A summary of the Voluntary National Review (VNR) Lab on...
Yemen, a country struggling in the context of the largest humanitarian crisis globally, suffers from a fragile health system, resulting in the population’s inadequate access to health services.
In September 2019, a range of health stakeholders gathered to initiate an inclusive process to assess Yemen’s health system and identify opportunities for collaboration to make it stronger.
The humanitarian crisis in Yemen is the worst in the world, driven by conflict, economic collapse and the continuous breakdown of public institutions and services. More than 24.1 million people are in need of humanitarian aid; 7.4 million people or nearly a quarter of the entire population are malnourished; and more than 3.34 million people are internally displaced. The conflict that started in 2015 and the crisis that followed has gravely affected the already debilitated health system, leaving around 49% of health facilities partially functioning or non-functioning due to damage, with shortages in staff, medicines, fuel and other critical supplies. All this makes access to health services extremely challenging.
In June 2019, the UHC2030 Technical Working Group on UHC in Fragile Settings published a Guidance Document on Assessing a Health Care Arena under Stress. The aim of the document is to support professionals who are, or plan to be, involved in carrying out a Health Systems Assessment (HSA) in a fragile setting. It is designed in a way that the assessment processes and findings can inform health systems strengthening approaches when and where opportunities arise. It can be applied as an aid in early recovery approaches in humanitarian responses as well as to improve preparedness. It should, where possible, be coordinated under the leadership of the health authorities and other relevant stakeholders.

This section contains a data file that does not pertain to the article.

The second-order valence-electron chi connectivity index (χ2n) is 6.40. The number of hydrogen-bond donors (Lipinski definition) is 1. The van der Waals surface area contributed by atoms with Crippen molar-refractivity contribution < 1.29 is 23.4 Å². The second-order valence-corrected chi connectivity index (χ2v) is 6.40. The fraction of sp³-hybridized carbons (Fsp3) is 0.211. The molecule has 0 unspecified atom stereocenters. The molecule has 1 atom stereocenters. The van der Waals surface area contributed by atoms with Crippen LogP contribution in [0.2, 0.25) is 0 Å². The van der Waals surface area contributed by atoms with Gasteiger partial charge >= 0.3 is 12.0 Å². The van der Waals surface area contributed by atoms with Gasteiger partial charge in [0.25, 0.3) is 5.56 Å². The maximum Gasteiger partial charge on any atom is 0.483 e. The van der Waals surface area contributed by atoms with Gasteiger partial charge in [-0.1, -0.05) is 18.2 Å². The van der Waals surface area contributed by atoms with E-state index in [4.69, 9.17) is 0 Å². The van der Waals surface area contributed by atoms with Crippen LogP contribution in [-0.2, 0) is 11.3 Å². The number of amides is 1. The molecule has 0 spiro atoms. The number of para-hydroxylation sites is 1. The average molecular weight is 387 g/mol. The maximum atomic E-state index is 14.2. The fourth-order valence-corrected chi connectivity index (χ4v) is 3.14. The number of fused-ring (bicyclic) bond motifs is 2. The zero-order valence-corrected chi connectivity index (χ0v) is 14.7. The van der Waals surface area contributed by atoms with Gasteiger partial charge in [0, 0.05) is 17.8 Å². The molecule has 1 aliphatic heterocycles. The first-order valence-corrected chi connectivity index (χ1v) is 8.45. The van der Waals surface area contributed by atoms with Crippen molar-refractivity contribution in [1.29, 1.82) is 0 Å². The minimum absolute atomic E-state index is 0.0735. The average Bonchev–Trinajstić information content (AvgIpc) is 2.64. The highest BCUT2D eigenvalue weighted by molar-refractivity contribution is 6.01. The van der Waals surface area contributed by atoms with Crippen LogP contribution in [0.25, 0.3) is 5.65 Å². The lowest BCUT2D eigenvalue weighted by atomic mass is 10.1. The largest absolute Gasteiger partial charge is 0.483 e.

WHO, as a lead partner in the UHC2030 Technical Working Group on UHC in Fragile settings, is taking this approach forward in Yemen by testing and implementing the guidance.
On 23-24 September 2019, the Yemen Health System Analysis Consultative Meeting, organised by the World Health Organization, took place in Amman, Jordan bringing together a range of health stakeholders including: DFID, ECHO, WHO Head Quarters, Regional and Country Offices, EU, GIZ, IOM, Save the Children, UNICEF and USAID. Yemini professionals familiar with the health sector and the ongoing work of the Yemen Ministry of Public Health and Population took also part in the meeting.
The objectives of the meeting were to:
- Initiate an inclusive process for a comprehensive health systems assessment for Yemen, and build consensus on its methodological approach.
- Debate the main features of healthcare provision, as understood from the available information. Preliminary interpretations, patterns, trends, issues and key findings were discussed.
- Identify the issues of interest requiring further exploration, and agree on the ways to fill such gaps.
- Identify key stakeholders that need to be involved in the process and plan for their engagement.
- Explore modalities for continued information sharing and joint analysis, with a view to promoting collaborative approaches and interventions.
During the workshop, colleagues shared valuable documents and presentations, selected for their relevance to the Yemen HSA. In this way, participants fostered a common understanding of what is needed to support Yemen’s efforts to rebuild the health system, demonstrating the mutual benefits of sharing knowledge in a multi-stakeholder context.
Follow up steps after the workshop include collecting and analysing data in relation to health system needs; reviewing and appraising possible collaborations for health systems interventions and fostering ownership of the process by national stakeholders; and reaching out to those health and other stakeholders who were absent at the first meeting. Ultimately, fostering a shared understanding of the healthcare arena and encouraging joint actions are positive moves for Yemen’s health system and the population who need better access to health services.
Photo credit: Omar Nasr, WHO